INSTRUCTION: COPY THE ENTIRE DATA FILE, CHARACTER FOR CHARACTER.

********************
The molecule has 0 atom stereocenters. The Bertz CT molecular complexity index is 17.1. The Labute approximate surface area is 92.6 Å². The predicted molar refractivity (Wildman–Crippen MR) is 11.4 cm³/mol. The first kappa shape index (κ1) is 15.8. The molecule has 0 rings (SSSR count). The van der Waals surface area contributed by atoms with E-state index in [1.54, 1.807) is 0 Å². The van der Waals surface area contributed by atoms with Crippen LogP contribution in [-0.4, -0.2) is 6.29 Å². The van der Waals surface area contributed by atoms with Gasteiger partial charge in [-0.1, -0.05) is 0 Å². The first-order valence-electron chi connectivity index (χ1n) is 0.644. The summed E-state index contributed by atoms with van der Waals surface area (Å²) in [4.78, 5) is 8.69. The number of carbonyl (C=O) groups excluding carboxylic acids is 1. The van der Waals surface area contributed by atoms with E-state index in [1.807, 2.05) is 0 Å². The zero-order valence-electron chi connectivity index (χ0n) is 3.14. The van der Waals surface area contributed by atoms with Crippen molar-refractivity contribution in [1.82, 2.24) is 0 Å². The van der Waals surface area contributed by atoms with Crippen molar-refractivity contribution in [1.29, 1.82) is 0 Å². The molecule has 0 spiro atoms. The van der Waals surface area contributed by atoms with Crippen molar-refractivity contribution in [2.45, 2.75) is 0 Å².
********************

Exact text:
The molecule has 0 atom stereocenters. The Bertz CT molecular complexity index is 17.1. The Labute approximate surface area is 92.6 Å². The predicted molar refractivity (Wildman–Crippen MR) is 11.4 cm³/mol. The first kappa shape index (κ1) is 15.8. The molecule has 0 rings (SSSR count). The van der Waals surface area contributed by atoms with E-state index in [1.54, 1.807) is 0 Å². The van der Waals surface area contributed by atoms with Crippen LogP contribution in [-0.4, -0.2) is 6.29 Å². The van der Waals surface area contributed by atoms with Gasteiger partial charge in [-0.1, -0.05) is 0 Å². The first-order valence-electron chi connectivity index (χ1n) is 0.644. The summed E-state index contributed by atoms with van der Waals surface area (Å²) in [4.78, 5) is 8.69. The number of carbonyl (C=O) groups excluding carboxylic acids is 1. The van der Waals surface area contributed by atoms with E-state index in [1.807, 2.05) is 0 Å². The zero-order valence-electron chi connectivity index (χ0n) is 3.14. The van der Waals surface area contributed by atoms with Crippen molar-refractivity contribution in [1.82, 2.24) is 0 Å². The van der Waals surface area contributed by atoms with Crippen molar-refractivity contribution in [1.29, 1.82) is 0 Å². The molecule has 0 spiro atoms. The van der Waals surface area contributed by atoms with Crippen molar-refractivity contribution in [2.45, 2.75) is 0 Å².